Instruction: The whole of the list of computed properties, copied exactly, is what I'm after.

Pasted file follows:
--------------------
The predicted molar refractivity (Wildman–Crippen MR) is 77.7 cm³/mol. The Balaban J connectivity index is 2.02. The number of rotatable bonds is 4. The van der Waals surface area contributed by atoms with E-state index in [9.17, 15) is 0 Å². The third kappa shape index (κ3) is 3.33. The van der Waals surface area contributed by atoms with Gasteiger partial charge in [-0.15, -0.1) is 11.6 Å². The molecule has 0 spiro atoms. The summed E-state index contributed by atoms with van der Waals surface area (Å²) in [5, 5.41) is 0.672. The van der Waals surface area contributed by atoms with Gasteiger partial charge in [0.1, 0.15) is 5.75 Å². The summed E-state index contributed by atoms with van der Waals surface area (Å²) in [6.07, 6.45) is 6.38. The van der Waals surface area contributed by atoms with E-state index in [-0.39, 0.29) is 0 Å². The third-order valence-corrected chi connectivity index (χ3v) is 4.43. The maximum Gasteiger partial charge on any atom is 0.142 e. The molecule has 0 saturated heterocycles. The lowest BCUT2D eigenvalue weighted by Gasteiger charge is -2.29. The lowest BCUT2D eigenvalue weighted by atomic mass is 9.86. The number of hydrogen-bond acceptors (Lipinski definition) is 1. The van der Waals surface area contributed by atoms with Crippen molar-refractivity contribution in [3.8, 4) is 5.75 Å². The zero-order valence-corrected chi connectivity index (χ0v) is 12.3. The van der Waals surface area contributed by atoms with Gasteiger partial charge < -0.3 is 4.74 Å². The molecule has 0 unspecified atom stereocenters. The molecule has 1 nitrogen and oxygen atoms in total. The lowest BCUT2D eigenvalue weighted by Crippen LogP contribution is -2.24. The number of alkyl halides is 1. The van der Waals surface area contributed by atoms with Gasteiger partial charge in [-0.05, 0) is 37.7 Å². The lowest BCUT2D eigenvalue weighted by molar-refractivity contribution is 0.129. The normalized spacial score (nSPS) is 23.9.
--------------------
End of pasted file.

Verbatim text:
The predicted molar refractivity (Wildman–Crippen MR) is 77.7 cm³/mol. The Balaban J connectivity index is 2.02. The number of rotatable bonds is 4. The van der Waals surface area contributed by atoms with E-state index in [9.17, 15) is 0 Å². The third kappa shape index (κ3) is 3.33. The van der Waals surface area contributed by atoms with Gasteiger partial charge in [-0.15, -0.1) is 11.6 Å². The molecule has 0 spiro atoms. The summed E-state index contributed by atoms with van der Waals surface area (Å²) in [5, 5.41) is 0.672. The van der Waals surface area contributed by atoms with Gasteiger partial charge in [0.1, 0.15) is 5.75 Å². The summed E-state index contributed by atoms with van der Waals surface area (Å²) in [6.07, 6.45) is 6.38. The van der Waals surface area contributed by atoms with E-state index in [-0.39, 0.29) is 0 Å². The third-order valence-corrected chi connectivity index (χ3v) is 4.43. The maximum Gasteiger partial charge on any atom is 0.142 e. The molecule has 0 saturated heterocycles. The lowest BCUT2D eigenvalue weighted by Gasteiger charge is -2.29. The lowest BCUT2D eigenvalue weighted by atomic mass is 9.86. The number of hydrogen-bond acceptors (Lipinski definition) is 1. The van der Waals surface area contributed by atoms with Crippen molar-refractivity contribution in [3.8, 4) is 5.75 Å². The zero-order valence-corrected chi connectivity index (χ0v) is 12.3. The van der Waals surface area contributed by atoms with Gasteiger partial charge < -0.3 is 4.74 Å². The molecule has 0 unspecified atom stereocenters. The molecule has 1 nitrogen and oxygen atoms in total. The lowest BCUT2D eigenvalue weighted by Crippen LogP contribution is -2.24. The number of alkyl halides is 1. The van der Waals surface area contributed by atoms with Gasteiger partial charge in [-0.05, 0) is 37.7 Å². The lowest BCUT2D eigenvalue weighted by molar-refractivity contribution is 0.129. The normalized spacial score (nSPS) is 23.9.